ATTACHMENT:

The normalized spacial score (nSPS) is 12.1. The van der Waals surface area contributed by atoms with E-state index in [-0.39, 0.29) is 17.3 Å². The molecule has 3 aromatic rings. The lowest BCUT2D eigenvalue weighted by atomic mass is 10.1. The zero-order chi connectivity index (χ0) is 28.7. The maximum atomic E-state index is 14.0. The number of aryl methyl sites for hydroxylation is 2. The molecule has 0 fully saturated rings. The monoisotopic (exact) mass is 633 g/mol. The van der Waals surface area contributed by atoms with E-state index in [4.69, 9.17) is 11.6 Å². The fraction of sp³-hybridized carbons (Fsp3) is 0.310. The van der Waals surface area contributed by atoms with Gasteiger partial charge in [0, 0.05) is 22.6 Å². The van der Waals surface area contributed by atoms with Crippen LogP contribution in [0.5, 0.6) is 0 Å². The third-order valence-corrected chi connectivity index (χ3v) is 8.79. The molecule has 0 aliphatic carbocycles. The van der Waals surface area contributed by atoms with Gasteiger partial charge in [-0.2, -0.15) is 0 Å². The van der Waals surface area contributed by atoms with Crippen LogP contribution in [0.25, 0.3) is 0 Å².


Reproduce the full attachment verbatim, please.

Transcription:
The normalized spacial score (nSPS) is 12.1. The van der Waals surface area contributed by atoms with E-state index in [-0.39, 0.29) is 17.3 Å². The molecule has 3 aromatic rings. The lowest BCUT2D eigenvalue weighted by atomic mass is 10.1. The zero-order chi connectivity index (χ0) is 28.7. The maximum atomic E-state index is 14.0. The number of aryl methyl sites for hydroxylation is 2. The molecule has 0 fully saturated rings. The monoisotopic (exact) mass is 633 g/mol. The van der Waals surface area contributed by atoms with E-state index in [4.69, 9.17) is 11.6 Å². The fraction of sp³-hybridized carbons (Fsp3) is 0.310. The van der Waals surface area contributed by atoms with Gasteiger partial charge in [0, 0.05) is 22.6 Å². The van der Waals surface area contributed by atoms with Crippen LogP contribution in [0.5, 0.6) is 0 Å². The third-order valence-corrected chi connectivity index (χ3v) is 8.79. The molecule has 0 aliphatic carbocycles. The van der Waals surface area contributed by atoms with Gasteiger partial charge in [-0.2, -0.15) is 0 Å². The van der Waals surface area contributed by atoms with Crippen LogP contribution in [0.25, 0.3) is 0 Å².